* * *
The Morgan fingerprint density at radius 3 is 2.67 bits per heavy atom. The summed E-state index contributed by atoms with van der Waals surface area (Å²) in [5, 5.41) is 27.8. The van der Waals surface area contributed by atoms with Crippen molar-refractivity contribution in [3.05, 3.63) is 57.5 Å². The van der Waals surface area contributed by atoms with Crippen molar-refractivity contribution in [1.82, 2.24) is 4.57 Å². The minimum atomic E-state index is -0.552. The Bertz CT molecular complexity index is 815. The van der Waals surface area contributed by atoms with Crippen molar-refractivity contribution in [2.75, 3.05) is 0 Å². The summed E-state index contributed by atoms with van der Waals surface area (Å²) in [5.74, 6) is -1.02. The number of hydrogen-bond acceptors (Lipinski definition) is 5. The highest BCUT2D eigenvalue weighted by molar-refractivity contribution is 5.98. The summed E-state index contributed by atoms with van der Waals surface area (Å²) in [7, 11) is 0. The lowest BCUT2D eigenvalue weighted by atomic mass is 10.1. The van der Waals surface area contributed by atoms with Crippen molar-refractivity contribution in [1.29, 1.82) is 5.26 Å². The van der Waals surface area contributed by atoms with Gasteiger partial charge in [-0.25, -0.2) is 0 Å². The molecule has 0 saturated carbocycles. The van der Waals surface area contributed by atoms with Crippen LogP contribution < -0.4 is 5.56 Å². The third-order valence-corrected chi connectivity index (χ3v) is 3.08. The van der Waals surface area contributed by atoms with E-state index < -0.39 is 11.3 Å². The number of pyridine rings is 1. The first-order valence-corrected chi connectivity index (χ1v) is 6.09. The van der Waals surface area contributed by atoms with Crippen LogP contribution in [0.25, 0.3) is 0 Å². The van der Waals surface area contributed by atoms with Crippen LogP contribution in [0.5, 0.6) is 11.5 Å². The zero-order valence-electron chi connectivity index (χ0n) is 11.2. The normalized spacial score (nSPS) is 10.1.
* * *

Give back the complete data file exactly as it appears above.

The Morgan fingerprint density at radius 3 is 2.67 bits per heavy atom. The summed E-state index contributed by atoms with van der Waals surface area (Å²) in [5, 5.41) is 27.8. The van der Waals surface area contributed by atoms with Crippen molar-refractivity contribution in [3.05, 3.63) is 57.5 Å². The van der Waals surface area contributed by atoms with Crippen molar-refractivity contribution in [1.82, 2.24) is 4.57 Å². The minimum atomic E-state index is -0.552. The Bertz CT molecular complexity index is 815. The van der Waals surface area contributed by atoms with Crippen molar-refractivity contribution in [2.75, 3.05) is 0 Å². The summed E-state index contributed by atoms with van der Waals surface area (Å²) in [5.74, 6) is -1.02. The number of hydrogen-bond acceptors (Lipinski definition) is 5. The highest BCUT2D eigenvalue weighted by molar-refractivity contribution is 5.98. The summed E-state index contributed by atoms with van der Waals surface area (Å²) in [7, 11) is 0. The lowest BCUT2D eigenvalue weighted by atomic mass is 10.1. The van der Waals surface area contributed by atoms with Crippen molar-refractivity contribution in [1.29, 1.82) is 5.26 Å². The van der Waals surface area contributed by atoms with Gasteiger partial charge in [-0.25, -0.2) is 0 Å². The molecule has 0 saturated carbocycles. The van der Waals surface area contributed by atoms with Crippen LogP contribution < -0.4 is 5.56 Å². The third-order valence-corrected chi connectivity index (χ3v) is 3.08. The van der Waals surface area contributed by atoms with E-state index < -0.39 is 11.3 Å². The number of pyridine rings is 1. The first-order valence-corrected chi connectivity index (χ1v) is 6.09. The van der Waals surface area contributed by atoms with Crippen LogP contribution in [0.25, 0.3) is 0 Å². The van der Waals surface area contributed by atoms with Crippen LogP contribution in [0.5, 0.6) is 11.5 Å². The zero-order valence-electron chi connectivity index (χ0n) is 11.2. The normalized spacial score (nSPS) is 10.1.